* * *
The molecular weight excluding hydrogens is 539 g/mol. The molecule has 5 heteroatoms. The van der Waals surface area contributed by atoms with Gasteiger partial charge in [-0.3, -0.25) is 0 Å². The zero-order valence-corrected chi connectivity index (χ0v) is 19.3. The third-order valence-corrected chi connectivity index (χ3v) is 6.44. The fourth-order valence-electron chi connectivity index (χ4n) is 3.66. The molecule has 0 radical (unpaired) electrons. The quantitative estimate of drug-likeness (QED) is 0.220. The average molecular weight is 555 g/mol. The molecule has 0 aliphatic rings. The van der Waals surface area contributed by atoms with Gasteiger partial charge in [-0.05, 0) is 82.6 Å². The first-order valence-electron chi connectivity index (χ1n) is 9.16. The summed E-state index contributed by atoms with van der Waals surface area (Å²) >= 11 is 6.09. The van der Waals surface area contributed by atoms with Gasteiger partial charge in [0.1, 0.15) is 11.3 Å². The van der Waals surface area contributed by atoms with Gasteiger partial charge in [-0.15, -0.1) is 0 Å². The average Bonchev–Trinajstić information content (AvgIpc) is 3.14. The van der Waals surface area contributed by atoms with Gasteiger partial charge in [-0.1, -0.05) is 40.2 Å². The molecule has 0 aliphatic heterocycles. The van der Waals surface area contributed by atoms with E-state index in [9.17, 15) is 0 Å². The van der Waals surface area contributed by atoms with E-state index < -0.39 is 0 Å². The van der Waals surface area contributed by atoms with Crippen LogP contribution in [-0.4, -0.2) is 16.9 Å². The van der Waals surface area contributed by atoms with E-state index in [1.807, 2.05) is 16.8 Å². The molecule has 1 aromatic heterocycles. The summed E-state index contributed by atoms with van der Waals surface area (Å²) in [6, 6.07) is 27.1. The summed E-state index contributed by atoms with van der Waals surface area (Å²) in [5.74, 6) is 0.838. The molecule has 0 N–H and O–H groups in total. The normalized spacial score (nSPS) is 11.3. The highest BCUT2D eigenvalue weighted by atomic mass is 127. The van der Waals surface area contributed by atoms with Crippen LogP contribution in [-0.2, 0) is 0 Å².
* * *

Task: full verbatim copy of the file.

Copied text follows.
The molecular weight excluding hydrogens is 539 g/mol. The molecule has 5 heteroatoms. The van der Waals surface area contributed by atoms with Gasteiger partial charge in [-0.3, -0.25) is 0 Å². The zero-order valence-corrected chi connectivity index (χ0v) is 19.3. The third-order valence-corrected chi connectivity index (χ3v) is 6.44. The fourth-order valence-electron chi connectivity index (χ4n) is 3.66. The molecule has 0 radical (unpaired) electrons. The quantitative estimate of drug-likeness (QED) is 0.220. The average molecular weight is 555 g/mol. The molecule has 0 aliphatic rings. The van der Waals surface area contributed by atoms with Gasteiger partial charge in [-0.05, 0) is 82.6 Å². The first-order valence-electron chi connectivity index (χ1n) is 9.16. The summed E-state index contributed by atoms with van der Waals surface area (Å²) >= 11 is 6.09. The van der Waals surface area contributed by atoms with Gasteiger partial charge in [0.1, 0.15) is 11.3 Å². The van der Waals surface area contributed by atoms with Gasteiger partial charge in [-0.15, -0.1) is 0 Å². The average Bonchev–Trinajstić information content (AvgIpc) is 3.14. The van der Waals surface area contributed by atoms with Gasteiger partial charge in [-0.1, -0.05) is 40.2 Å². The molecule has 0 aliphatic heterocycles. The van der Waals surface area contributed by atoms with E-state index in [9.17, 15) is 0 Å². The van der Waals surface area contributed by atoms with E-state index < -0.39 is 0 Å². The van der Waals surface area contributed by atoms with Crippen LogP contribution in [-0.4, -0.2) is 16.9 Å². The van der Waals surface area contributed by atoms with E-state index in [1.807, 2.05) is 16.8 Å². The molecule has 1 aromatic heterocycles. The summed E-state index contributed by atoms with van der Waals surface area (Å²) in [6, 6.07) is 27.1. The summed E-state index contributed by atoms with van der Waals surface area (Å²) in [5.74, 6) is 0.838. The molecule has 0 N–H and O–H groups in total. The normalized spacial score (nSPS) is 11.3. The highest BCUT2D eigenvalue weighted by atomic mass is 127. The van der Waals surface area contributed by atoms with Crippen LogP contribution in [-0.2, 0) is 0 Å².